Both Boyes and Beck agree that trust is crucial in neighborhoods that have faced disinvestment as the city focuses on huge investments in areas like Downtown.
In addition, they call for more inclusive housing policies that won’t leave some people, such as renters, behind.
The tax abatement quality may be attractive to developers, but unless a landlord in a new building reduces rent as a result, renters are seeing few if any benefits from programs like the tax abatement.
Meanwhile, data from the U.S. Census Bureau found between 2000 and 2018, median rent in Akron jumped 48% while incomes rose just 29%. The city plans to address wealth distribution and equitable homeownership with the newest housing strategy report.
“Everything we’re doing under Planning to Grow Akron 2.0 boils down to: Are we creating wealth for existing residents who historically have not been able to access it?” Hardy says. “There has been a systemic exclusion of many residents — particularly residents of color — in property ownership. That is still the fastest and most effective way to build generational wealth.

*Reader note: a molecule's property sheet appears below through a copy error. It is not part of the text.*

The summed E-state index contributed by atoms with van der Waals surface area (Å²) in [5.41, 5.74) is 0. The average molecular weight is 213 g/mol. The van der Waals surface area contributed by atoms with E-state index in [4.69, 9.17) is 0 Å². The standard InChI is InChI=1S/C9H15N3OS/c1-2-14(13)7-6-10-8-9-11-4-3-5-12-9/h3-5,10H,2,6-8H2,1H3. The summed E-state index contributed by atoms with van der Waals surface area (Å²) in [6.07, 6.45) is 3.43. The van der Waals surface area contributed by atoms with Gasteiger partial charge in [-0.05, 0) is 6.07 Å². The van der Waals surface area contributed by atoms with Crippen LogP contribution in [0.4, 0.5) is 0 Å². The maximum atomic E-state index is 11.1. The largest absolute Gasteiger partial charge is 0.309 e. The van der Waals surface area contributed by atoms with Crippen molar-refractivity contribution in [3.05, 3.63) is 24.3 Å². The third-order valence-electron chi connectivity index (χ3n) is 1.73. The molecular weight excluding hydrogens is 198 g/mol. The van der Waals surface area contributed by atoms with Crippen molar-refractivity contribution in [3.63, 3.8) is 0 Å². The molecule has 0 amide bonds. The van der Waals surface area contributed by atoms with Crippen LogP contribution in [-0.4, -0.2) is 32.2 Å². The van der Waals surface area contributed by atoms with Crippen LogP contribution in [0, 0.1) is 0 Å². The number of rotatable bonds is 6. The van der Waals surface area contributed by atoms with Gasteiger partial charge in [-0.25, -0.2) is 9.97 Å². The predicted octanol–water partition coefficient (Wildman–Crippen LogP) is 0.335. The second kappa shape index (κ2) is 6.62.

“We are trying to correct a century of systemically racist housing policy,” he says. “There’s going to be only so much the city can do on the equity issue without the state and federal government coming in and transforming the way they deal with housing.”
Despite the challenges, everyone who spoke to The Devil Strip seemed optimistic about the goal — given caution, thoughtfulness and inclusion in how to achieve that growth.
“It’s going to be hard work,” Boyes says of the 2050 goal. “The investments we’re making right now over the next 3–5 years are going to define what Akron looks like in 10, 20, 30 years. We need to invest in points of opportunity throughout the entire city.”
Abbey Marshall covers economic development for The Devil Strip via Report for America. Reach her at email@example.com.